Tuesday 23 November 2021
Books – Muhammad Nassar:
The Policy Analysis Unit at the Maat Foundation issued a policy paper entitled: “Cotton cultivation in Egypt.. the way towards the return of the strategic crop and the promotion of a sustainable economy” within a series of publications on the green economy and sustainable development.
The policy paper mainly aims to address many economic and social challenges at the level of public policies by analyzing existing policies and opportunities for implementing alternative solutions within a set of proposals and recommendations in the field of public policies.
This paper sheds light on the importance of restoring interest in cotton cultivation in Egypt, as one of the strategic crops that has achieved great economic returns and global fame for Egypt since the era of Muhammad Ali Pasha, when the cultivation of cotton grown at that time reached 2 million feddans, and now strong opportunities appear to restore this crop from New in light of the decline in production globally and the increase in prices.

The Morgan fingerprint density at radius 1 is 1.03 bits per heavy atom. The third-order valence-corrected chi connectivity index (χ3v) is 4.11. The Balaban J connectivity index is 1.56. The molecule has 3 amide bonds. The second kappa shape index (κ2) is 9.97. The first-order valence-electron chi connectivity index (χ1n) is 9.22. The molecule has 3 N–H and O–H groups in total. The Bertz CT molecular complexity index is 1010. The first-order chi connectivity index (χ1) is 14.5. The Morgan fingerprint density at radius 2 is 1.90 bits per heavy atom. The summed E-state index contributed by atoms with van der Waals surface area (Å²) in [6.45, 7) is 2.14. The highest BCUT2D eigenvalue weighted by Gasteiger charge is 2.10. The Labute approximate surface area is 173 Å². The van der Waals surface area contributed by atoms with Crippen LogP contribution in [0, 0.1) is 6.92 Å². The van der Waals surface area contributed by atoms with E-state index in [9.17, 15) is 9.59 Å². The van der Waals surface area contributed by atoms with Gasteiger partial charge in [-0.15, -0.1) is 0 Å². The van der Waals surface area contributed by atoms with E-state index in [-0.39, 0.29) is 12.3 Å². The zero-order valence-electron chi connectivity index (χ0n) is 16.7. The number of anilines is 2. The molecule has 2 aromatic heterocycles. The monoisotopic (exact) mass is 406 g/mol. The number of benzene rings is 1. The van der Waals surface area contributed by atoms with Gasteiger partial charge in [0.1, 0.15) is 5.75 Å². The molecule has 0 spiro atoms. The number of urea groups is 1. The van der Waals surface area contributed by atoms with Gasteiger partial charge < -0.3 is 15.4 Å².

Ayman Aqil, Chairman of the Maat Foundation, explained that the climatic repercussions and their economic impacts on all countries of the world push each country to search for opportunities to preserve its resources and enhance its economic strength in a sustainable manner to ensure the achievement of sustainable development goals, including job creation and poverty eradication. Cotton is one of the most important of these tools because of the huge job opportunities it provides and the provision of raw materials for the textile industries.
For his part, Ahmed Salah, a researcher at the Maat Foundation, said that many international studies emphasized the importance of Egyptian cotton globally, as Egypt is one of four countries in the world that produces long-staple cotton, which represents a strong motivation for the development of this cultivation by improving long-staple cotton strains. Cultivation of new varieties of it enhances local production and creates new competitive advantages for cotton abroad, while continuing to provide incentives to farmers to expand cotton cultivation in the coming years, and to facilitate its marketing to Egyptian textile factories so that it is not exported as a raw product.